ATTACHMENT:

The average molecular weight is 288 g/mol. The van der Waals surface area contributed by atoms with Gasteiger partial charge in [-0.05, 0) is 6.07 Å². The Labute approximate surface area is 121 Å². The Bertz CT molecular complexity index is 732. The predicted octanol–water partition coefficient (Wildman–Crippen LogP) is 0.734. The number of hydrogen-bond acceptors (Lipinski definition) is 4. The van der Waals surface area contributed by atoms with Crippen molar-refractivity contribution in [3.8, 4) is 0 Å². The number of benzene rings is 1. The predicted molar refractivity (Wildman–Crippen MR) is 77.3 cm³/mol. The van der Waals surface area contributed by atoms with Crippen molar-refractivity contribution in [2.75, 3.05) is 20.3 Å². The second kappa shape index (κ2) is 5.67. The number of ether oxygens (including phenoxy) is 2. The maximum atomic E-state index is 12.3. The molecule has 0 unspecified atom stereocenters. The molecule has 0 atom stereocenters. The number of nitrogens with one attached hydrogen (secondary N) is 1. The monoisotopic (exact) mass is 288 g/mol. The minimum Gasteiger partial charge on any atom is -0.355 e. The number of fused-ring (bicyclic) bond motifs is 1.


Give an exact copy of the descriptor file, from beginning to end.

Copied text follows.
The average molecular weight is 288 g/mol. The van der Waals surface area contributed by atoms with Gasteiger partial charge in [-0.05, 0) is 6.07 Å². The Labute approximate surface area is 121 Å². The Bertz CT molecular complexity index is 732. The predicted octanol–water partition coefficient (Wildman–Crippen LogP) is 0.734. The number of hydrogen-bond acceptors (Lipinski definition) is 4. The van der Waals surface area contributed by atoms with Crippen molar-refractivity contribution in [3.8, 4) is 0 Å². The number of benzene rings is 1. The predicted molar refractivity (Wildman–Crippen MR) is 77.3 cm³/mol. The van der Waals surface area contributed by atoms with Crippen molar-refractivity contribution in [2.75, 3.05) is 20.3 Å². The second kappa shape index (κ2) is 5.67. The number of ether oxygens (including phenoxy) is 2. The maximum atomic E-state index is 12.3. The molecule has 0 unspecified atom stereocenters. The molecule has 0 atom stereocenters. The number of nitrogens with one attached hydrogen (secondary N) is 1. The monoisotopic (exact) mass is 288 g/mol. The minimum Gasteiger partial charge on any atom is -0.355 e. The number of fused-ring (bicyclic) bond motifs is 1.